"When I worked in banking it was important to me to have a job that required wearing a suit and tie," says Brian Huynh, whose eponymous northern Vietnamese-style restaurant sits in the center of Little Saigon. "But I loved working in my spare time at Ha-Noi, my aunt and uncle's place, where I learned to cook. Eventually I realized the kitchen is where I belong."
That makes sense after you taste Huynh's bun cha ha noi, northern Vietnam's favorite char-grilled street food combo of garlic-doused sliced pork topped with silver-dollar-size minced pork patties. The meats emerge smoky and earthy, splashed with a seasoned broth. The crusty char is delicious eaten in a crisp lettuce wrap or tossed in a bowl with skinny rice noodles and pungent herbs.
Or when you try Huynh's Hanoi fried spring roll. Misnamed, the roll is a pillow-like square filled with shredded crabmeat, juicy ground pork, mushroom and bean thread. Cut into quadrants, its crystalline rice paper envelope crackles into shards as you bite into the sweet-savory interior.
These are a mere prelude to the regional specialties Huynh serves in its cheery minimalist dining room. Heavy, clean-lined wood tables, broad picture windows and sunny yellow walls adorned with decorative Vietnamese souvenir art create a comfortable, if not exotic, light-filled space. It's a find not the least because northern Vietnamese cooking is so uncommon in America.
Immigration from the region has been far less prevalent than it has from the south. Even pho, originally the north's signature noodle soup, got a southern twist — an extra shot of spice, additional garnishes and variety meats — after migrating northerners brought it south, and then here to Southern California.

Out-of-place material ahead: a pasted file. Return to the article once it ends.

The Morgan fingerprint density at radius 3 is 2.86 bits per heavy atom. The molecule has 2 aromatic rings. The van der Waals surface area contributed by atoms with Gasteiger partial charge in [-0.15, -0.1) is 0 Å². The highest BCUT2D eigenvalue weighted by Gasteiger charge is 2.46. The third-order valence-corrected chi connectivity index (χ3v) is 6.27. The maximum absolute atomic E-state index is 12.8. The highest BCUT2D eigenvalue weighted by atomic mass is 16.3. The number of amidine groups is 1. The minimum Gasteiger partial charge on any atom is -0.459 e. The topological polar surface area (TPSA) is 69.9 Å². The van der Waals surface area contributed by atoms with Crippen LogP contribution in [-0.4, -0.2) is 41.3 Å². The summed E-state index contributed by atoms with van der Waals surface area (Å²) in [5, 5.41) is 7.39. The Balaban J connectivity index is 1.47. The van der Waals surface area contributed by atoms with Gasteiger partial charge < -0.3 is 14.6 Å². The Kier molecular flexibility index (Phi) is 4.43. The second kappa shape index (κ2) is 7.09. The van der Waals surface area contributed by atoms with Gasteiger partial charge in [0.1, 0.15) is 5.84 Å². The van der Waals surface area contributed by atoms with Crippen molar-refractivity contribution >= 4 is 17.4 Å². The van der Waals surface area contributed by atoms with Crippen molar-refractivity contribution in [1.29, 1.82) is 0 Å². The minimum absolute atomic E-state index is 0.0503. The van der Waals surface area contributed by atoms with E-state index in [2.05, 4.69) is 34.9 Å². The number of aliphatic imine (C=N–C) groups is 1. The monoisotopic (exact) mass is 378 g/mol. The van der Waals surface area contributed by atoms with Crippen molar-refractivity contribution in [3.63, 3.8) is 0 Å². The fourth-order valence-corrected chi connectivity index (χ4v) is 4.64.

Most Vietnamese food lovers easily discern the more flamboyant southern flavorings from northern ones. Northern kitchens like this one have kept a strong Chinese influence emphasizing simple, direct flavors, while maintaining the lightness and clarity of taste that's so typically Vietnamese.
With its flash-fried stir-fries and homey simmered stews, the offerings on the menu page labeled "Family Dinner" give a representative glimpse of the style: The melting tenderness of ca kho to, red-cooked catfish simmered in mahogany-colored caramelized fish sauce, is positively soul stirring. The slowly simmered pork ribs drenched in garlic- and shallot-infused fish sauce then crisped over high heat and a braised mackerel with galangal (a kind of ginger) are uniquely northern.
And so is the use of fresh dill. A moist glistening slab of boned catfish over a bed of onions on a super-heated iron platter, cha ca thang long, comes smothered in the herb. The pungent green is de rigueur in canh chua ca thi la, a clear eye-opening, tart fish soup swimming with fresh vegetables. The Hanoi catfish and rice vermicelli soup is yet another dill extravaganza.
The kitchen shows a certain fondness for chicken giblet dishes. And for the curious, there's a chewy escargot and pork soup brightly tinged with turmeric.
An absolutely must-try appetizer, banh tom co ngu — sometimes known as shrimp doughnuts — comes as three golden heaps of matchstick-cut sweet potatoes fried in tempura-style bundles and embedded with crispy whole shrimp – stupendous with a few bites of amaranth leaf (rau tio) from the salad plate on the table.
LOCATION: 9500 Bolsa Ave., No. B, Westminster, (714) 531-7379
PRICES: Appetizers, $2.95 to $6.95; entrees, $6.25 to $9.50.
DETAILS: Open 10 a.m. to 10 p.m. Thursday to Tuesday. Closed Wednesday. No alcohol. Cash only. Lot and street parking.Copyright © 2015, Los Angeles Times